Picosecond laser tattoo removal

MARCH 22, 2023

Picoseconds to seconds

As technology has rocketed forward in fields as varied as quantum computing and laser tattoo removal, increasingly precise measurements have been invented by scientists looking to measure the minuscule.

But what exactly is a picosecond, or for that matter, its elusive cousin, the yoctosecond?

And how do we convert picoseconds to seconds?

Understanding these measurements is crucial to laying down the benefits of the LightSense™ laser.

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Split seconds

The internationally agreed system of SI units (International System of Units) was adopted by scientists in the 1960s. And as technology develops, new prefixes are added: nano, pico, femto, atto, zepto, yocto.

The LightSense™ laser

The LightSense™ laser has an extremely short pulse width that is measured in picoseconds.

In picosecond laser tattoo removal, the duration of the laser’s pulse is measured in picoseconds - one trillionth of a second.

Pico refers specifically to the duration of the laser’s pulse. That is, how long the pulse or flash of light is on the skin.

How the LightSense™ laser distinguishes itself

Because the pulse width of the LightSense™ laser is 89 times shorter than the average Pico laser, the light touches the skin for a tiny amount of time, causing minimal pain and greatly reducing the chances of skin damage.

It works a bit like ripping off a plaster, if you do it quickly you feel less pain.

You can read about how the LightSense™ laser offers near pain-free laser tattoo removal here.

Now you know what a picosecond is, here are its distant relatives.

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In picosecond laser tattoo removal, the duration of the laser’s pulse is measured in picoseconds - one trillionth of a second.



We blink in milliseconds, specifically around 100 to 150. So Olympic gold medals are decided in the blink of an eye.

When Chris Witty won gold for the 1000-metre speed skating at the 2002 Salt Lake City Winter Olympics, officials were scrutinising an unbelievably tiny difference of 130 milliseconds.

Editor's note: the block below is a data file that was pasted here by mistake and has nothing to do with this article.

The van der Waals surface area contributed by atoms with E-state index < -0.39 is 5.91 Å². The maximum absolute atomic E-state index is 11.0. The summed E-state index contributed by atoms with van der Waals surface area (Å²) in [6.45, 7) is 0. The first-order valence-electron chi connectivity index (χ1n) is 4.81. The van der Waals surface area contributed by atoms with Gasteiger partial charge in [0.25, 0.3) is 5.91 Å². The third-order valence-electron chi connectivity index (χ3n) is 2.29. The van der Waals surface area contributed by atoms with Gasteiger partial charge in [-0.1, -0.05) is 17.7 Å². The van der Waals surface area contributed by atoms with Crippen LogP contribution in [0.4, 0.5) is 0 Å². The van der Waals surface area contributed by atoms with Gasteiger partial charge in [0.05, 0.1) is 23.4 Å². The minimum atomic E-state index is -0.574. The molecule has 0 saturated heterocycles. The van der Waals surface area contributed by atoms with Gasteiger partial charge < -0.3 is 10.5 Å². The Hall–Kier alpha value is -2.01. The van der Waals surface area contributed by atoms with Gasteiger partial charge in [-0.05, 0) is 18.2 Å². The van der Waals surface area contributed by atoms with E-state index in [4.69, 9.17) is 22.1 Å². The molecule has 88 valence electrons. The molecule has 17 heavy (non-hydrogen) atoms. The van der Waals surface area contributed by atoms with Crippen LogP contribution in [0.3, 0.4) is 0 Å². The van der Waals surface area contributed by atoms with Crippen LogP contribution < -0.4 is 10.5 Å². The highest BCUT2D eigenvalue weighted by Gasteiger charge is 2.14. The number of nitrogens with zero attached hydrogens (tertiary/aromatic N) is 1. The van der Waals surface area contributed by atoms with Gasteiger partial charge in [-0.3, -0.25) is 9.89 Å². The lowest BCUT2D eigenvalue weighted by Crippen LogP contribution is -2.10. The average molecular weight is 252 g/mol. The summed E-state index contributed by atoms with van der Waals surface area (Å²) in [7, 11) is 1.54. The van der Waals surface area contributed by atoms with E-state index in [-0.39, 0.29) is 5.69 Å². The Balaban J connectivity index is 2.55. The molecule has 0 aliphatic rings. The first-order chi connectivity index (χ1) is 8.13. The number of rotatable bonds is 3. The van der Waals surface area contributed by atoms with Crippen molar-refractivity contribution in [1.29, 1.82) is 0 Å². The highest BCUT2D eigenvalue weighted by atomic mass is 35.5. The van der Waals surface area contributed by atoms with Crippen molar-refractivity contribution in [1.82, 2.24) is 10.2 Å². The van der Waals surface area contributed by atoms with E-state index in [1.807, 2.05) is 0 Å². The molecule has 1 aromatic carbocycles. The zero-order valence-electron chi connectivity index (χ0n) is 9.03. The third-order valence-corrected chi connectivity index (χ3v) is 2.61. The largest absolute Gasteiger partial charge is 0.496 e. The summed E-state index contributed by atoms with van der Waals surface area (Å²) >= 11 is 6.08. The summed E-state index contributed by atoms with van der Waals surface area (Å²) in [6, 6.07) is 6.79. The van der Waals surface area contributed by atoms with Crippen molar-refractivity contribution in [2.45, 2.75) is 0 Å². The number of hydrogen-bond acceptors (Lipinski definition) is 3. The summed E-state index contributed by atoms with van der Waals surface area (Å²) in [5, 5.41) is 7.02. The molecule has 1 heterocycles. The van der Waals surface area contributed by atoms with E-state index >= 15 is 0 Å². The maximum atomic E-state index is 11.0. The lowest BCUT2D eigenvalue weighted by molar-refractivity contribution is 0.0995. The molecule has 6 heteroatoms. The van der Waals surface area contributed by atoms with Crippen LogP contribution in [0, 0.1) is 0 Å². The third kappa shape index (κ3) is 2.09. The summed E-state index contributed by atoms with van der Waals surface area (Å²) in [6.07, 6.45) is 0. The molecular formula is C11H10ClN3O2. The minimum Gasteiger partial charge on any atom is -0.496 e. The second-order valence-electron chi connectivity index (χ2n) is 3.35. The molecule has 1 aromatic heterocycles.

Microseconds are a thing of beauty.

At MIT in the 1960s Harold Eugene Edgerton pioneered a method for capturing supremely fast movement on film. This led to the now-famous photograph, Bullet Piercing an Apple (1964).

As stunning as the image is, Edgerton would rather be remembered as an engineer than as a surrealist artist. "Don’t make me out to be an artist,” he once said. “I am an engineer. I am after the facts, only the facts."

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.30 Bullet Piercing an Apple (1964) by Harold Eugene Edgerton



In 2020 scientists at Frankfurt’s Goethe University announced that they had measured the smallest unit of time ever, the zeptosecond.

The phenomenon they were trying to measure was how long it takes a photon to cross a hydrogen molecule. This required super accurate timing, with the result coming in at a difficult-to-conceptualise 247 zeptoseconds.

A zeptosecond is a trillionth of a billionth of a second.


Last but by no means… Well, it is actually the least.

A yoctosecond is a quadrillionth of a second (on the long scale).

That’s a long, long way from where we started at picoseconds.

If you'd like to discover how the LightSense™ laser can offer laser tattoo removal in months not years, why not speak to one of our experts?